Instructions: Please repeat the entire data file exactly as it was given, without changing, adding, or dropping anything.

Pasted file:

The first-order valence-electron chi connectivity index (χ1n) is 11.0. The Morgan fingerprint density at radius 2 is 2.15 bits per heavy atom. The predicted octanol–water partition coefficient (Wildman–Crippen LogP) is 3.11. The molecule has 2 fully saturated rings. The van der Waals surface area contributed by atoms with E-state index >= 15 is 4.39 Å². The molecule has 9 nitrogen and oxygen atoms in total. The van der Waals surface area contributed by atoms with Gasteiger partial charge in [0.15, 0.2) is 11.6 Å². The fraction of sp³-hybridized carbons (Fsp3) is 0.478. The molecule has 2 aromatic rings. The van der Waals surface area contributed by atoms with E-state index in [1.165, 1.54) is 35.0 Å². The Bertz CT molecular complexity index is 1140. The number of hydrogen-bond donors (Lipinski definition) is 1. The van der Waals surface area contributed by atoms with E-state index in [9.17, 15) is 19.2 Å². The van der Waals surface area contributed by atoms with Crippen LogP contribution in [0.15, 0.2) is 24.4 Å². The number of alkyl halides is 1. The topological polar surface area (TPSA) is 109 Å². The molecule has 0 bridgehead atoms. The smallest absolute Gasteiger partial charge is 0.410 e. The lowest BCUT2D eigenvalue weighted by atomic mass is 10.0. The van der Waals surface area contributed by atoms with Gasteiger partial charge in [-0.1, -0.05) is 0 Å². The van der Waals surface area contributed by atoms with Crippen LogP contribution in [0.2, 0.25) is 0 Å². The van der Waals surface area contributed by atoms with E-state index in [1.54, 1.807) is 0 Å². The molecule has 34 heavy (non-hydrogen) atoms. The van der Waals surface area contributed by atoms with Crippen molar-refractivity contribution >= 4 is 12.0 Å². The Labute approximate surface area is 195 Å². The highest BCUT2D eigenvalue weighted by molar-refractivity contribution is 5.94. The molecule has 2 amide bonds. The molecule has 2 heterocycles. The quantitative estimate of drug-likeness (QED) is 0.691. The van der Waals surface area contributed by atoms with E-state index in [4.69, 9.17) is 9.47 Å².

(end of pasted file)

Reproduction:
The first-order valence-electron chi connectivity index (χ1n) is 11.0. The Morgan fingerprint density at radius 2 is 2.15 bits per heavy atom. The predicted octanol–water partition coefficient (Wildman–Crippen LogP) is 3.11. The molecule has 2 fully saturated rings. The van der Waals surface area contributed by atoms with E-state index >= 15 is 4.39 Å². The molecule has 9 nitrogen and oxygen atoms in total. The van der Waals surface area contributed by atoms with Gasteiger partial charge in [0.15, 0.2) is 11.6 Å². The fraction of sp³-hybridized carbons (Fsp3) is 0.478. The molecule has 2 aromatic rings. The van der Waals surface area contributed by atoms with E-state index in [1.165, 1.54) is 35.0 Å². The Bertz CT molecular complexity index is 1140. The number of hydrogen-bond donors (Lipinski definition) is 1. The van der Waals surface area contributed by atoms with E-state index in [9.17, 15) is 19.2 Å². The van der Waals surface area contributed by atoms with Crippen LogP contribution in [0.15, 0.2) is 24.4 Å². The number of alkyl halides is 1. The topological polar surface area (TPSA) is 109 Å². The molecule has 0 bridgehead atoms. The smallest absolute Gasteiger partial charge is 0.410 e. The lowest BCUT2D eigenvalue weighted by atomic mass is 10.0. The van der Waals surface area contributed by atoms with Gasteiger partial charge in [-0.1, -0.05) is 0 Å². The van der Waals surface area contributed by atoms with Crippen LogP contribution in [0.2, 0.25) is 0 Å². The van der Waals surface area contributed by atoms with E-state index in [1.54, 1.807) is 0 Å². The molecule has 34 heavy (non-hydrogen) atoms. The van der Waals surface area contributed by atoms with Crippen molar-refractivity contribution >= 4 is 12.0 Å². The Labute approximate surface area is 195 Å². The highest BCUT2D eigenvalue weighted by molar-refractivity contribution is 5.94. The molecule has 2 amide bonds. The molecule has 2 heterocycles. The quantitative estimate of drug-likeness (QED) is 0.691. The van der Waals surface area contributed by atoms with E-state index in [4.69, 9.17) is 9.47 Å².